Wot !!! No haggis ??
I can't believe a butcher would not have a good sturdy haggis in the freezer.
One blow with that, and he'd have knocked the door off it's hinges
26 posts • joined 11 Oct 2013
So very glad to hear that a piece of computing history has not been sacrificed to the alter of the money grabbers.
It is not often that commen sense prevails, so it is refreshing that something this important has survived.
Let's hope this could be the start of a trend, but that's probably too much to wish for.
"Those tiny signals revealed that Mercury’s magnetic field is very ancient, at least 3.7 billion to 3.9 billion years old. The planet itself formed around the same time as Earth, just over 4.5 billion years ago."
Just suppose life started on Mercury when the Sun was not a pure melter, and as time went on it heated up, and the Mercurians thought, "Cop this for a game of soldiers, let go somewhere cooler!"
And there just happened to be this handy little planet nearby, with just the right environment and occupied by large meat based occupants (handy food supply).
And the rest, as they say, is history
I think they should adopt a sliding scale of objects which they don't find
more than not harmless
definitely not harmless
should be noticed
definitely should be noticed
how on earth did you miss this !!!
just as well it missed us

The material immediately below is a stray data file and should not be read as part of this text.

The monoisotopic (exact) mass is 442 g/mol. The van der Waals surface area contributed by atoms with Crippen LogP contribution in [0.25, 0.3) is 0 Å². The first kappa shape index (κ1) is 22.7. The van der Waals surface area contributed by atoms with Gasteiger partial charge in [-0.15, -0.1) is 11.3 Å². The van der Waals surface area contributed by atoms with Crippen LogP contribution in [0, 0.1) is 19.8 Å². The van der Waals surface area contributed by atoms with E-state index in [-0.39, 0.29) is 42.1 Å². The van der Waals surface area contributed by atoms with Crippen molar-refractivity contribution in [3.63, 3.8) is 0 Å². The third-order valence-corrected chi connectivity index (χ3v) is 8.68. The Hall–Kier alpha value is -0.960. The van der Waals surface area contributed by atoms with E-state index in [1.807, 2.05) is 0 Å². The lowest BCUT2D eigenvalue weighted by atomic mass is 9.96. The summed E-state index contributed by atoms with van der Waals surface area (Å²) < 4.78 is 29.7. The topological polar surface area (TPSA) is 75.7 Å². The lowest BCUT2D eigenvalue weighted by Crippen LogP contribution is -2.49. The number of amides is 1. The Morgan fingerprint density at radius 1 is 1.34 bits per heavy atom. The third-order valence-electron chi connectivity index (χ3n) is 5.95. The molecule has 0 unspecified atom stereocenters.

perhaps it is true, that ignorance is bliss
I loved my BBC micro, at the time the BASIC programming was leading edge, you could download programs on to your tape recorder from a BBC radio program (and they sometimes worked !!!).
My favourite was the racing cars one.
I also thought the sideways ROM chips were mega cool and I had a word processor and spreadsheet which I used regularly.
To run the programs, as I recall, you preceded the rom with an asterisk, so *W kicked the word processor program into life and *C brought the spreadsheet onto the screen faster than some prgrams run today.
I also had the space adventure Elite which was so far ahead of it's time... (sigh.. happy days)
I seem to recall reading, a large number of years ago, that there was a Project Daedelus proposed where we would head off at near-light speed to reach the stars.
If we detected something ahead of us, the craft would send out a fine mist, which, travelling at just below the speed of light, would smithereenerize (is that a word?) anything in it's path.
The craft would then sail serenely through the mist + pulverised remnants and carry on its way.
I almost logged out, as I thought I'd come to the wrong site.
Then I almost logged out as I thought someone had hacked into your site and gone berzerk.
I realise that El Reg is a bleeding edge journalistic site, but that doesn't mean you have to go art nouveau with your site
I hope these four "lucky" guinea pig areas were chosen, because of the high calibre of drivers who will have gathered sufficient intelligence from dodging pedestrians / cyclists / taxi drivers to be able to add "driverless" cars to their list.
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